Corre Libre Amigos!
If you’re interested in the book that started the minimal running revolution check-out:
Born To Run.
Want the science behind minimal running? Dr. Lieberman’s website: http://www.barefootrunning.fas.harvard.edu/
A nice tutorial on good running form: https://www.youtube.com/watch?v=H26liWMDH8U
Ready to try a pair for yourself? Go to http://lunasandals.com/
For more on Fuego y Agua’s international lineup of ultramarathons and Survival Runs check out: http://fuegoyagua.org/#home
Shenanigans with friends in Urique, Mexico at this year’s Caballo Blanco Ultramarathon (formerly CCUM), a race that was ultimately cancelled at the last minute due to drug cartel violence in the city. Although denied racing in huaraches that day, the author has since enjoyed the experience of “flip-floping” numerous runners in “foot coffins” while running in Lunas.
Photo Credits: Luis Escobar, Mikko Ijäs, Tim Burke, Tyler Tomasello
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Great article. One thing I think needs to be addressed MUCH more clearly is just how long it really takes to adjust your body and your running style to minimalist running. Folks like biomechanist Katy Bowman are suggesting at least a year or preparation and work on this. One of the bad-mouthing arguments against minimalist running that has been plaguing us since the introduction of Vibram Fivefingers and Huaraches and other types of minimalist shoes is the massive number of foot injuries from pushing too fast at this. I screwed up my Achilles tendons and other parts of my feet for a couple years pushing to go too fast.
In the long run, minimalist running is the best way to go, I totally get the science behind that. But you have to give it time – your feet have been stuck in foot coffins, as you call them, for decades in some cases. Basically it’s the same as taking your arm out of a cast after a few weeks, only you’ve been wearing that cast for your whole life. You’re not going to adjust quickly.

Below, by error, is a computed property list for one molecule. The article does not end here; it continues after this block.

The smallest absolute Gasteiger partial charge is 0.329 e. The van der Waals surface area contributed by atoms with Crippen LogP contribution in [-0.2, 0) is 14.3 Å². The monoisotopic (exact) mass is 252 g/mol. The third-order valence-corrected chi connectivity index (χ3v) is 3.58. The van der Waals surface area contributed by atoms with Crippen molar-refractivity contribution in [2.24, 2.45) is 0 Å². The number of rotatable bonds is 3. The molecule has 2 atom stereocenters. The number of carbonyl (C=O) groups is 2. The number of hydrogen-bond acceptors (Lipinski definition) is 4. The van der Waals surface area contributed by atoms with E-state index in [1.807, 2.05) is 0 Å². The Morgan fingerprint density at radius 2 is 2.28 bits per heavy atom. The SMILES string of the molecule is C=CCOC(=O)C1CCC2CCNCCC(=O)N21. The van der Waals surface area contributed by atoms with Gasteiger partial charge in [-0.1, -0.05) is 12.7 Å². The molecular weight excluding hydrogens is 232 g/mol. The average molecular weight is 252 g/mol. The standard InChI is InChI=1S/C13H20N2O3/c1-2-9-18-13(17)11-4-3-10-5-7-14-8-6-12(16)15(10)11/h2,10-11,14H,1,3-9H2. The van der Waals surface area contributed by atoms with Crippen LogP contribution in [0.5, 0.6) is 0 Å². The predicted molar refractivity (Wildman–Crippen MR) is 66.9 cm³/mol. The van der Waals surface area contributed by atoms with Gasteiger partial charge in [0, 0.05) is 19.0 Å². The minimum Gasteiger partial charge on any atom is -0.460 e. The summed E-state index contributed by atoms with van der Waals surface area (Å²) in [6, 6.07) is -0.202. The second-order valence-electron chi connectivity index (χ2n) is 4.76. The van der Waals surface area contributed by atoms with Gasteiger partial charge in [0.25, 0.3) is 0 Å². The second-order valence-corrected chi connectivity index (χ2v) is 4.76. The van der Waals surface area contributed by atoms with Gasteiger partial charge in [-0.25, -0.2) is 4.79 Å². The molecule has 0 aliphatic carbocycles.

I would recommend not only training properly for running in minimalist shoes, but switching to minimalist shoes for everyday wear as much as possible. There are a bunch of companies that make everyday minimalist shoes now, such as VivoBarefoot, Merrell, and more. The more your everyday movement is natural and minimalist, the easier your switch to OCR- and running-specific movement will be.
Jamie – Agreed! I’m hoping people will do their own research before switching and realize that it can take a long time to completely transition. I too got overly excited back in 2010 and did TMTS and ended up with a metatarsal stress fracture. I’ve constantly having to defend minimal running to people who are certain it is the road to injury. It also very much depends on how long you’ve been wearing wedges. I didn’t start running minimally until my early 40s, but someone much younger could probably transition much quicker. Also, I think the advent of OCR shoes has started many people on a path to minimalism – the Reebok Spartan shoes are low drop 4-6mm with minimal cushioning. Lastly, your suggestion to wear minimal shoes on a daily basis (and spend time barefoot) is good advice to someone interested in transitioning. Thanks for the input!